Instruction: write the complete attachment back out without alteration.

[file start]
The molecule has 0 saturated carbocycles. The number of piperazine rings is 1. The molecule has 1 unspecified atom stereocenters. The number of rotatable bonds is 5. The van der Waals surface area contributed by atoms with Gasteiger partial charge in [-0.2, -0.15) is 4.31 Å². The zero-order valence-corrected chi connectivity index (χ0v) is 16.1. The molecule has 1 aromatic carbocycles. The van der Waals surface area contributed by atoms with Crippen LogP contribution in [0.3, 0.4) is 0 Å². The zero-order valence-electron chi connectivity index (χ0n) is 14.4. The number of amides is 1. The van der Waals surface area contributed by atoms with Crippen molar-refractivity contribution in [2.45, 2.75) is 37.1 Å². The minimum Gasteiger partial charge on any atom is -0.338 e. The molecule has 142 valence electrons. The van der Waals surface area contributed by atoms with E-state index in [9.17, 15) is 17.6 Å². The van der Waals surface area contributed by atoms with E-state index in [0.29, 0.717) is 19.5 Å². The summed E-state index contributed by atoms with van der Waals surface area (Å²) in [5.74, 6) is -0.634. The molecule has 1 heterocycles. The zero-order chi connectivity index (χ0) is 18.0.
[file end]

The molecule has 0 saturated carbocycles. The number of piperazine rings is 1. The molecule has 1 unspecified atom stereocenters. The number of rotatable bonds is 5. The van der Waals surface area contributed by atoms with Gasteiger partial charge in [-0.2, -0.15) is 4.31 Å². The zero-order valence-corrected chi connectivity index (χ0v) is 16.1. The molecule has 1 aromatic carbocycles. The van der Waals surface area contributed by atoms with Crippen LogP contribution in [0.3, 0.4) is 0 Å². The zero-order valence-electron chi connectivity index (χ0n) is 14.4. The number of amides is 1. The van der Waals surface area contributed by atoms with Crippen molar-refractivity contribution in [2.45, 2.75) is 37.1 Å². The minimum Gasteiger partial charge on any atom is -0.338 e. The molecule has 142 valence electrons. The van der Waals surface area contributed by atoms with E-state index in [9.17, 15) is 17.6 Å². The van der Waals surface area contributed by atoms with E-state index in [0.29, 0.717) is 19.5 Å². The summed E-state index contributed by atoms with van der Waals surface area (Å²) in [5.74, 6) is -0.634. The molecule has 1 heterocycles. The zero-order chi connectivity index (χ0) is 18.0.